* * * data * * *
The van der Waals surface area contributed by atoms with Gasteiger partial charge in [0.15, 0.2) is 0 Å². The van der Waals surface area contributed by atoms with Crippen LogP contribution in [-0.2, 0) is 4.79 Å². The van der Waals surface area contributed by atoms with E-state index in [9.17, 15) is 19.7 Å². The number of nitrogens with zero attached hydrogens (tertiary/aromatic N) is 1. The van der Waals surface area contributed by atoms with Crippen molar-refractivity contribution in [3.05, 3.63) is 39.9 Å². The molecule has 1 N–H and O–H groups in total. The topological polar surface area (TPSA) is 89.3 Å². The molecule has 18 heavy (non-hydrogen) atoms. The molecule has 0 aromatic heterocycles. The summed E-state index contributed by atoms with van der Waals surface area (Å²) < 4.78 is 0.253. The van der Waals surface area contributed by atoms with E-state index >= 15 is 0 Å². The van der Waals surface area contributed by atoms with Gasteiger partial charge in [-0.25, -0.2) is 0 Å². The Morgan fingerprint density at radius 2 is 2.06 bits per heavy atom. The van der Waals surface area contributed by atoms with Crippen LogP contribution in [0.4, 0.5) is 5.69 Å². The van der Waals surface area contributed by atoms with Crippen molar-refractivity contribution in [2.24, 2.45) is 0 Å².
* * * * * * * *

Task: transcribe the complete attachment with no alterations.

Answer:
The van der Waals surface area contributed by atoms with Gasteiger partial charge in [0.15, 0.2) is 0 Å². The van der Waals surface area contributed by atoms with Crippen LogP contribution in [-0.2, 0) is 4.79 Å². The van der Waals surface area contributed by atoms with E-state index in [9.17, 15) is 19.7 Å². The number of nitrogens with zero attached hydrogens (tertiary/aromatic N) is 1. The van der Waals surface area contributed by atoms with Crippen molar-refractivity contribution in [3.05, 3.63) is 39.9 Å². The molecule has 1 N–H and O–H groups in total. The topological polar surface area (TPSA) is 89.3 Å². The molecule has 18 heavy (non-hydrogen) atoms. The molecule has 0 aromatic heterocycles. The summed E-state index contributed by atoms with van der Waals surface area (Å²) < 4.78 is 0.253. The van der Waals surface area contributed by atoms with E-state index >= 15 is 0 Å². The van der Waals surface area contributed by atoms with Gasteiger partial charge in [-0.25, -0.2) is 0 Å². The Morgan fingerprint density at radius 2 is 2.06 bits per heavy atom. The van der Waals surface area contributed by atoms with Crippen LogP contribution in [0.4, 0.5) is 5.69 Å². The van der Waals surface area contributed by atoms with Crippen molar-refractivity contribution in [2.24, 2.45) is 0 Å².